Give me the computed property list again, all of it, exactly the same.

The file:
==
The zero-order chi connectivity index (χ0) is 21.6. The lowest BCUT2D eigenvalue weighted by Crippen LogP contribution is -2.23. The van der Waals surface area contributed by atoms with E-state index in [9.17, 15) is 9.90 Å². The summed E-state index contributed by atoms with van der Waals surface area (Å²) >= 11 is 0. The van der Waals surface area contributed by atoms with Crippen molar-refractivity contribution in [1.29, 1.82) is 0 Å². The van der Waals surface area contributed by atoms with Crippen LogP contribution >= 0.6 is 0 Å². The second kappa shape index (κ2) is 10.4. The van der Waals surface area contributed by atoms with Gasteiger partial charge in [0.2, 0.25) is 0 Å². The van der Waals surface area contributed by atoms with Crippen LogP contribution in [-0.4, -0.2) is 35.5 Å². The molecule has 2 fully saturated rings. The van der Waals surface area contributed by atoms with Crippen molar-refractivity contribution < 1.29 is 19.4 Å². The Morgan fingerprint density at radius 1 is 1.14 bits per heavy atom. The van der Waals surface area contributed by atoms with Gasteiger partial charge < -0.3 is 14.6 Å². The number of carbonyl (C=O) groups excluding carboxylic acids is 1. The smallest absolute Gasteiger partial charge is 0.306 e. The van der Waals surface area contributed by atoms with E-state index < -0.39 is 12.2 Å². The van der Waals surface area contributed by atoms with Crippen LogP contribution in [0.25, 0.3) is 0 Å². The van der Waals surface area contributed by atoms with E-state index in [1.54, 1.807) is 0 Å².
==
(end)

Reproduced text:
The zero-order chi connectivity index (χ0) is 21.6. The lowest BCUT2D eigenvalue weighted by Crippen LogP contribution is -2.23. The van der Waals surface area contributed by atoms with E-state index in [9.17, 15) is 9.90 Å². The summed E-state index contributed by atoms with van der Waals surface area (Å²) >= 11 is 0. The van der Waals surface area contributed by atoms with Crippen molar-refractivity contribution in [1.29, 1.82) is 0 Å². The van der Waals surface area contributed by atoms with Crippen LogP contribution >= 0.6 is 0 Å². The second kappa shape index (κ2) is 10.4. The van der Waals surface area contributed by atoms with Gasteiger partial charge in [0.2, 0.25) is 0 Å². The van der Waals surface area contributed by atoms with Crippen LogP contribution in [-0.4, -0.2) is 35.5 Å². The molecule has 2 fully saturated rings. The van der Waals surface area contributed by atoms with Crippen molar-refractivity contribution < 1.29 is 19.4 Å². The Morgan fingerprint density at radius 1 is 1.14 bits per heavy atom. The van der Waals surface area contributed by atoms with Gasteiger partial charge < -0.3 is 14.6 Å². The number of carbonyl (C=O) groups excluding carboxylic acids is 1. The smallest absolute Gasteiger partial charge is 0.306 e. The van der Waals surface area contributed by atoms with E-state index < -0.39 is 12.2 Å². The van der Waals surface area contributed by atoms with Crippen LogP contribution in [0.25, 0.3) is 0 Å². The van der Waals surface area contributed by atoms with E-state index in [1.54, 1.807) is 0 Å².